How’s this for a great Father’s Day weekend: Load up “MyConnie” with camera and camping gear, point the front wheel north, and GO! Just me and MyConnie getting some quality time together since the wife and youngest son are away for a few days. I plan to update this post throughout the trip, so come back often to check it out.
Thank God for Starbucks and lane splitting. Sitting still in 88 degree weather on the freeway is not my idea of a good time. Seems like everyone else in the world is escaping to Lake Tahoe. Well, at least a rider can get hydration, caffeine, a healthy snack and WiFi thanks to the Pequod’s chief mate.
Possibly the best $29 I have ever spent was on an evaporative cooling vest. After a two minute soak in the bathroom sink at Starbucks (which was immaculately clean) the vest is “charged” with water. You then blot off the inside fabric barrier that stays dry against your shirt, and put it on under your riding jacket. I was then able to ride in complete comfort in 90 degree heat. Amazing.
After stocking up on pita, avocado, bananas, water and a salad bowl at the Grass Valley Safeway, I headed north on Hwy 49 towards Downieville. This road is listed in the Destination Highways moto-map book as DH9 and carries a score of 81/100, and it deserves it. It is wonderfully scenic, twisty and empty of traffic. Downieville itself looked very cute, like a preserved gold rush era town. I decided to camp instead of finding a room, but on some future trip, I’m definitely going to stay in Downieville.
I timed my ride so that I could set up camp while it was still light, but only just. I use a great iPhone App named “Sol” that tells you times for sunset, dusk, dawn and sunrise wherever you are. This allowed me to keep riding until I found Chapman Meadows campground around 8:00 P.M.
Getting old is terrible. I remember when hotel rooms were $6.00 at Motel 6, so it makes it painful to pay $21 for one night at an unimproved campground. Well, at least it had “nice” pit toilets. The mosquitoes quickly drove me into my tent where I fell fast asleep straightaway.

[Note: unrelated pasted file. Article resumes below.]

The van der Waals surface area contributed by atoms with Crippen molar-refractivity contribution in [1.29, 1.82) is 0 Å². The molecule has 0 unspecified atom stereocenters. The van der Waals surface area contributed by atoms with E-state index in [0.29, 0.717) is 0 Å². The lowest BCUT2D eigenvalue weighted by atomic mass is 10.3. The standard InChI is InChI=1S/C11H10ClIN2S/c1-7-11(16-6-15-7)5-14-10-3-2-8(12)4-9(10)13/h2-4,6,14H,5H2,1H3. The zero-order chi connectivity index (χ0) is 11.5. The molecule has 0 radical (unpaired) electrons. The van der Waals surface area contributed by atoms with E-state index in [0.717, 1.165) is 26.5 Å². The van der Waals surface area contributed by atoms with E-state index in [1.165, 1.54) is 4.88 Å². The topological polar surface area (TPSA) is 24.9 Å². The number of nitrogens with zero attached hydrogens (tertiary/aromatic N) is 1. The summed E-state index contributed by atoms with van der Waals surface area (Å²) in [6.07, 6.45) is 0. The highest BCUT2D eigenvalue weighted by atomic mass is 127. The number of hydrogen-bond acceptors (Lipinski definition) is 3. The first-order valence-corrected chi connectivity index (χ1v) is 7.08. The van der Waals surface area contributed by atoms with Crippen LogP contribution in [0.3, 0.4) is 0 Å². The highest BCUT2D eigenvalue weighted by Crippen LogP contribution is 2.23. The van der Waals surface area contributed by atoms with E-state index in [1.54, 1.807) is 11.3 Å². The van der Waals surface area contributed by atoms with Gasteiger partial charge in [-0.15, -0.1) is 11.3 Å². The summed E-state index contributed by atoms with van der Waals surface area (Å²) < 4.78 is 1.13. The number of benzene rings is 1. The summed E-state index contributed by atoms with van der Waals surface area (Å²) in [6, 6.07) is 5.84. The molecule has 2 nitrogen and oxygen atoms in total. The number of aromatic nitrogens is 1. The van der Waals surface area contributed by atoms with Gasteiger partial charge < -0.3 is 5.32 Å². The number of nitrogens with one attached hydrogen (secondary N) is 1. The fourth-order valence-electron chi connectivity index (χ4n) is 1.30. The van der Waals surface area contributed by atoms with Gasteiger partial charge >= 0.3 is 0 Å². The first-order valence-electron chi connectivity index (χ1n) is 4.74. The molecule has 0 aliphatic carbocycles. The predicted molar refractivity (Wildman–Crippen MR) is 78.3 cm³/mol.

Zero Dark Thirty
The great thing about traveling alone is that you don’t need to cater to anyone else’s schedule. So, at 4:45 A.M., I rousted myself out of my down cocoon, performed my morning ablutions, and started breaking camp. I got on the road a little before six and headed over the Yuba Summit to be treated to a gorgeous sunrise over the Sierra Valley. I left Hwy 49 a little before Sattley and turned north on Hwy 89, headed towards Quincy and Lassen Volcanic National Park beyond. Although I was bundled up in layers, winter gloves, and TurtleFur neck warmer, I was freezing when I arrived at the Express Coffee Shop. Nothing that a spinach omelet and 10 cups of coffee couldn’t cure. Something tells me MyConnie is going to get a few more RPMs now that MY motor is running.
The Pine Forests
Can you ever overdose on the beautiful conifer forests of the High Sierra? I think not, but you certainly get your fill traveling through the Tahoe and Plumas National Forests. But every once in a while, the trees are interrupted by a glorious body of water like Lake Almanor. I crossed over Canyon Dam and marveled at this man-made interruption to the Feather River. The outlet tower shown behind MyConnie sends the product of this 90 foot deep reservoir to two smaller reservoirs and others downstream to powerhouses capable of creating a total of 360 megawatts of electricity!
I had been to Mount Lassen Volcanic National Park years ago but wanted to experience it’s burbling mudpots and sulphur-spewing springs anew. So I checked my trusty map book and found that the roads to, through, and around Lassen are included in their lists of great motorcycle roads. Without any hesitation I pointed MyConnie north along the Volcanic Legacy Scenic Byway.
One of the troubles of blogging “live” from my AT&T iPhone is how poor their rural mobile phone service is. However, after paying my $10 park entrance fee, I noticed this sign and for a fleeting moment hoped that the U.S. Park Service had embraced modern technology by installing WiFi thorough the park. Alas, it was the icon for an amphitheater I mistook for WiFi symbol. D’Oh!